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Updated 04/26/2013


Castle Grant

Castle Grant is the ancient, ancestral seat of the the Chiefs of the Grant Clan. There was an original fortification called "Ballachastell" meaning "Castle of the Pass" which was located about .25 miles south-east of the present castle, but the present location is on a slight rise called "Freuchie-hillock". Castle Grant was originally called "Freuchie", which means "Heathery Place", and the Chiefs of Grant were styled "of Freuchie" ("Grant of Freuchie") from roughly the late 15th century through the early 17th century. In the late 15th century the lands and Castle became part of the barony of Freuchie. Then, in 1694, by act of William and Mary of England, the lands and baronetcy of Freuchie were erected into the regality "of Grant". From that point the castle was renamed "Castle Grant" and the Chiefs were styled "of Grant" ("Grant of Grant" instead of "Grant of Freuchie").

According to "Castles of Scotland", the original building was a Z-shaped tower house, typical of many that exist in Scotland from the same period, and it dates from probably around the 15th century. The castle has had a number of additions added over the years, with the largest expansion taking place in the 1750's. This latter expansion enclosed the main building, and attached the two outer buildings to the south, creating "wings" on the south side which now enclose the courtyard. The castle has stayed roughly the same since that period. Originally a Comyn stronghold, Clan traditions tell us that the castle was taken from the Comyns by a combined force of the Grants and the MacGregors.

According to legend, in the 14th century, a younger son of a Grant of Stratherrick ran off with a daughter of the MacGregor Chief, the MacGregor's being a very powerful clan at this time. They fled to a cave near-by the present castle, today called "Huntly's Cave", where they were set upon and much harrassed by the Chief of Comyn and his people, who were none too happy with these new settlers on their lands. Meanwhile, the MacGregor Chief and his men, catching up with the couple, were received graciously and with much hospitality by Grant and his retinue, and were welcomed into their hideaway. The Grant supposedly gave a feast and arranged the comings and goings of his men such that they appeared as a large force about him, and the MacGregor Chief was so impressed that he forgave the couple and even agreed to help his son-in-law against the Comyns.

The very next morning the Grants and MacGregors stormed the castle and in the process slew the Comyn Chief - and kept the Chief's skull as a trophy of this victory. Another variation of this tale is that a Comyn ran off with a Grant woman. Her father and a number of Grant men pursued the couple and one of the Grants slew the Comyn, decapitating him with his large two handed sword. In either event, the skull of the Comyn was taken as a macabre trophy and was kept in Castle Grant and became an heirloom of the Clan. (In the late Lord Strathspey's book on the Clan, he mentions that the top of the cranium was hinged, and that he saw documents kept in it.) Clan tradition predicts grave things if the skull ever leaves the hands of the family - prophecying that the Clan would lose all of its lands in Strathspey. One can only hope it is still safely in the hands of our Clan!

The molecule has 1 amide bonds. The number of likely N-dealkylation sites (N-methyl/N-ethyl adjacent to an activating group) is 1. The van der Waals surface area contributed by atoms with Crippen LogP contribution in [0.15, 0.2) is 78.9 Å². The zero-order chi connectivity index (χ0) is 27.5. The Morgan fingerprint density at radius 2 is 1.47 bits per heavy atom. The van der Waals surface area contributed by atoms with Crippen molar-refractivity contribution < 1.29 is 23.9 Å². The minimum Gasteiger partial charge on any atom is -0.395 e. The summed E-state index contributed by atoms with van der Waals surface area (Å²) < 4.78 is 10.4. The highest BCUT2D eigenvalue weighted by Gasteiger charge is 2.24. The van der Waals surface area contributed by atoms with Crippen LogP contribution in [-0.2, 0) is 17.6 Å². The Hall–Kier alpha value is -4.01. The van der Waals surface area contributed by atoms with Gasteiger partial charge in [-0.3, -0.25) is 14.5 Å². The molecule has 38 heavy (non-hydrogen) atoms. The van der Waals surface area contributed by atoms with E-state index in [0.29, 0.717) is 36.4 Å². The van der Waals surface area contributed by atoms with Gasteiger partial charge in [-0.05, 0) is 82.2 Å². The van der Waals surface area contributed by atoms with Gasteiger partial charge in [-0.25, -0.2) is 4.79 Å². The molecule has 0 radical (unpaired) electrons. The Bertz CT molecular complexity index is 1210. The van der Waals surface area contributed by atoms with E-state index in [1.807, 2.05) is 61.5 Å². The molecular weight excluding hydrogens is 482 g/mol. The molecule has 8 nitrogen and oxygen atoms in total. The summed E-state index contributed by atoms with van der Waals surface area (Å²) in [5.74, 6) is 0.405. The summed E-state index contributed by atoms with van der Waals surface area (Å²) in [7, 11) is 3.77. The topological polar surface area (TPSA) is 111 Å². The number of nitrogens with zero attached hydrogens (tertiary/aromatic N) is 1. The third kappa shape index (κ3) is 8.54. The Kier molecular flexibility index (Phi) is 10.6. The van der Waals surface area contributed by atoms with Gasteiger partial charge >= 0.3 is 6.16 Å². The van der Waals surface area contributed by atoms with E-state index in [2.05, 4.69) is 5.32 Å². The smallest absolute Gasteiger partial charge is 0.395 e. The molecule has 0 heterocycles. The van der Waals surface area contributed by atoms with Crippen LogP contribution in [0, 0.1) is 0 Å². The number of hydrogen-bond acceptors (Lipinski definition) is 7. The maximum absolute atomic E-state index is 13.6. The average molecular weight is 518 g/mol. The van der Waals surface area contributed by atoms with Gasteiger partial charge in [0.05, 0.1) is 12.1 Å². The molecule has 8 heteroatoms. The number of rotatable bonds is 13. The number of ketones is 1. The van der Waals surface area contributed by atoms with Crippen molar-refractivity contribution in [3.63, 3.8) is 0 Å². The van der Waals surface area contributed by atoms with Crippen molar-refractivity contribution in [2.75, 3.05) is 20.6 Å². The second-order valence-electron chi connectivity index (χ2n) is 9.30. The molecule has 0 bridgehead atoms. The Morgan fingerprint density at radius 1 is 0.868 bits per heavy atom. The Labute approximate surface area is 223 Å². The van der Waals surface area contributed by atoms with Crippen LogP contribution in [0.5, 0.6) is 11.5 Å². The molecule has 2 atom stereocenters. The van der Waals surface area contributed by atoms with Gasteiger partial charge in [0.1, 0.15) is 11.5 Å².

The Castle also has its own ghost story. The ghost of Lady Barbara Grant, a daughter of one of the chiefs in the 16th century, is said to haunt the tower of the castle (the tower is still visible from the south and west sides of the castle, but slightly enclosed in its lower sections by architectural additions) called "Barbie's Tower" or "Babbett's Tower".

As the story goes, Lady Barbara fell in love with a man whom her father deemed unsuitable for her, a man below her station, and instead he found another man of his own choosing that he considered more suitable for her to wed. Barbara defied her father and refused to marry the man her father had chosen for her. Supposedly the Chief then had Barbara locked in a hidden closet in the tower that was concealed by tapestries and which was called "The Blackness". She was to be kept there until she ceased to defy his wishes. How long she was kept in the closet, no one knows, but legend says she died in it "of a broken heart". Witnesses later claimed to have seen her ghost coming through the door of the closet from behind the tapestry in the tower, stopping at one point and appearing to wash her hands - before disappearing through the door of the tower.

When the closet was opened in the 1880's, there was no body found in it. There were only some old swords and muskets hidden inside.

Recently when workmen were working late at night in the Castle on the refurbishment of one of the upstairs floors (for the most recent owner), near the tower, they were disturbed by the sounds of footsteps in the tower, the sounds of the door opening and closing, and the sounds of crying and of voices. The workers fled the Castle that night and refused to ever work there again after dark. It may be safe to assume that if the legend is true, then Lady Barbara is still walking the tower which bears her name.